What’s the worst commercial appropriation of “Whip It?”
The Swiffer. It’s a ridiculous kind of a mop with some kind of chemical brush on the end that sweeps up dust better than anything else. You swipe it across the floor — you swiff it. They re-used the ‘“Whip It” sound and riff with these horrible women doing horrible dances as they work. It’s so bad we love it.
You initially had a radical sound, but it became less so.
Any band I can ever think of that I loved, like Roxy Music or Nine Inch Nails, has seminal work that’s groundbreaking and mind-blowing and establishes an æsthetic that hadn’t been there before. And they kind of work inside that, do variations.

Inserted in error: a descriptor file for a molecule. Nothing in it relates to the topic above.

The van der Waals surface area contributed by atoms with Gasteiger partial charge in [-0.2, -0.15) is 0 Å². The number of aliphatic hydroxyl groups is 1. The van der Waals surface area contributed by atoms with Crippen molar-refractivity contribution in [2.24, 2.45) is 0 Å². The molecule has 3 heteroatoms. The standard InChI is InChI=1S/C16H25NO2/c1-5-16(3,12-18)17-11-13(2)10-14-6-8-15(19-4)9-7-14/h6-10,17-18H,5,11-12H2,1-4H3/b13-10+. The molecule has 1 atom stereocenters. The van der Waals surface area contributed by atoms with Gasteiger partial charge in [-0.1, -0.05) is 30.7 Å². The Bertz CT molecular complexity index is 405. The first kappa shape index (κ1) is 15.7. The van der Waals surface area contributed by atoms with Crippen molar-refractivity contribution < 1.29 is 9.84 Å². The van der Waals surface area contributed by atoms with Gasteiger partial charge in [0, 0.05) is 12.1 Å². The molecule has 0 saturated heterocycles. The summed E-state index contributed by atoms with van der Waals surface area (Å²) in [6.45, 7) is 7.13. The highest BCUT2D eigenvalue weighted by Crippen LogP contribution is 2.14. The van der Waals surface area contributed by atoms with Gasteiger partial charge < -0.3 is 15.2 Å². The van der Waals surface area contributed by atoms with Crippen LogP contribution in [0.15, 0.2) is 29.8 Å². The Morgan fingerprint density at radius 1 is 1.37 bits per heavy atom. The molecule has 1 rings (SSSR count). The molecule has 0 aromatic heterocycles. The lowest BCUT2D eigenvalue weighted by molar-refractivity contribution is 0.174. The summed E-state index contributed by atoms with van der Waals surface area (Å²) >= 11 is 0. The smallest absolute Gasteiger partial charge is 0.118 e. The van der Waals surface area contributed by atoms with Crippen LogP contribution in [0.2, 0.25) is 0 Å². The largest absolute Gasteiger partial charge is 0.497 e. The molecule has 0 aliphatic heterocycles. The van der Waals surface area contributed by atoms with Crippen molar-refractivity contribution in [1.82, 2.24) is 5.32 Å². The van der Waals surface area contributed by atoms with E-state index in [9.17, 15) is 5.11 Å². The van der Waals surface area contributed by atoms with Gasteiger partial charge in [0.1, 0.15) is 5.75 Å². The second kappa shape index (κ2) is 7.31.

How did the humor and music work together?
We were serious about our joke. When it came to the music itself, we never treated the music as a joke. Maybe the lyrics had satire in them because we raised contradictions — the world’s a contradictory place. We know that even messages of hope are often cynical; there are hucksters selling false hope to people all the time.
You’ve written new songs, but you aren’t playing them yet. Are the originals reworked?
They’re pretty faithful to the originals. At the time we wrote them, there were definite æsthetic and philosophical reasons why they sound like they do. The beginning was the end; we said that back then, and it turned out to be true.
How will you be attired in concert?
Well, you know there’s nothing like a disposable yellow suit that costs $9. I still like that idea.
: Music Features
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